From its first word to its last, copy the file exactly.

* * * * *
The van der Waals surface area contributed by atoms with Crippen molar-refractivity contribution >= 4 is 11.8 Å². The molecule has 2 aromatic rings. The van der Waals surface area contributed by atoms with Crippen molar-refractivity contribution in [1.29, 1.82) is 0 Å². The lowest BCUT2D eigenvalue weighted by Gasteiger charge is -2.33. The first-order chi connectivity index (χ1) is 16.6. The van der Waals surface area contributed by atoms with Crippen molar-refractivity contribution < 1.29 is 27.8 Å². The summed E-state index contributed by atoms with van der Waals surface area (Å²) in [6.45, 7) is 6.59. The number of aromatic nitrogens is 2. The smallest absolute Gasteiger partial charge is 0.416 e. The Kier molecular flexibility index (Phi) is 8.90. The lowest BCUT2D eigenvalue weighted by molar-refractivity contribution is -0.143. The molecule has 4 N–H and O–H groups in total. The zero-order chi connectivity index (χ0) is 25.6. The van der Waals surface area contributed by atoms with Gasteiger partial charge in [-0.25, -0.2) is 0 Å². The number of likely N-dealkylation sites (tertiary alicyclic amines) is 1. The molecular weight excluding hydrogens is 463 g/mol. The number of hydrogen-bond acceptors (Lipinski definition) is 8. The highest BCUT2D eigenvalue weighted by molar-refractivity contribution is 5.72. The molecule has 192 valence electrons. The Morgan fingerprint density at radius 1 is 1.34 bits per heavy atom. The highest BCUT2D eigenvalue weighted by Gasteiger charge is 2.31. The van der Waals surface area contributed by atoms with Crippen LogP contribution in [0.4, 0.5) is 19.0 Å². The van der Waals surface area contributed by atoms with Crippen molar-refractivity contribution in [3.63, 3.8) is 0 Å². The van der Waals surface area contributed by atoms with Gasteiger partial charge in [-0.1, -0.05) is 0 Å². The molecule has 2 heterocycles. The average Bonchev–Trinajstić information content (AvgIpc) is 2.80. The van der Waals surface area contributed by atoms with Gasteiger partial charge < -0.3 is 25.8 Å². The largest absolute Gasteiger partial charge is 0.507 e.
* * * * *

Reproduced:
The van der Waals surface area contributed by atoms with Crippen molar-refractivity contribution >= 4 is 11.8 Å². The molecule has 2 aromatic rings. The van der Waals surface area contributed by atoms with Crippen molar-refractivity contribution in [1.29, 1.82) is 0 Å². The lowest BCUT2D eigenvalue weighted by Gasteiger charge is -2.33. The first-order chi connectivity index (χ1) is 16.6. The van der Waals surface area contributed by atoms with Crippen molar-refractivity contribution < 1.29 is 27.8 Å². The summed E-state index contributed by atoms with van der Waals surface area (Å²) in [6.45, 7) is 6.59. The number of aromatic nitrogens is 2. The smallest absolute Gasteiger partial charge is 0.416 e. The Kier molecular flexibility index (Phi) is 8.90. The lowest BCUT2D eigenvalue weighted by molar-refractivity contribution is -0.143. The molecule has 4 N–H and O–H groups in total. The zero-order chi connectivity index (χ0) is 25.6. The van der Waals surface area contributed by atoms with Gasteiger partial charge in [-0.25, -0.2) is 0 Å². The number of likely N-dealkylation sites (tertiary alicyclic amines) is 1. The molecular weight excluding hydrogens is 463 g/mol. The number of hydrogen-bond acceptors (Lipinski definition) is 8. The highest BCUT2D eigenvalue weighted by molar-refractivity contribution is 5.72. The molecule has 192 valence electrons. The Morgan fingerprint density at radius 1 is 1.34 bits per heavy atom. The highest BCUT2D eigenvalue weighted by Gasteiger charge is 2.31. The van der Waals surface area contributed by atoms with Crippen LogP contribution in [0.4, 0.5) is 19.0 Å². The van der Waals surface area contributed by atoms with Crippen molar-refractivity contribution in [3.63, 3.8) is 0 Å². The van der Waals surface area contributed by atoms with Gasteiger partial charge in [-0.1, -0.05) is 0 Å². The molecule has 2 heterocycles. The average Bonchev–Trinajstić information content (AvgIpc) is 2.80. The van der Waals surface area contributed by atoms with Gasteiger partial charge < -0.3 is 25.8 Å². The largest absolute Gasteiger partial charge is 0.507 e.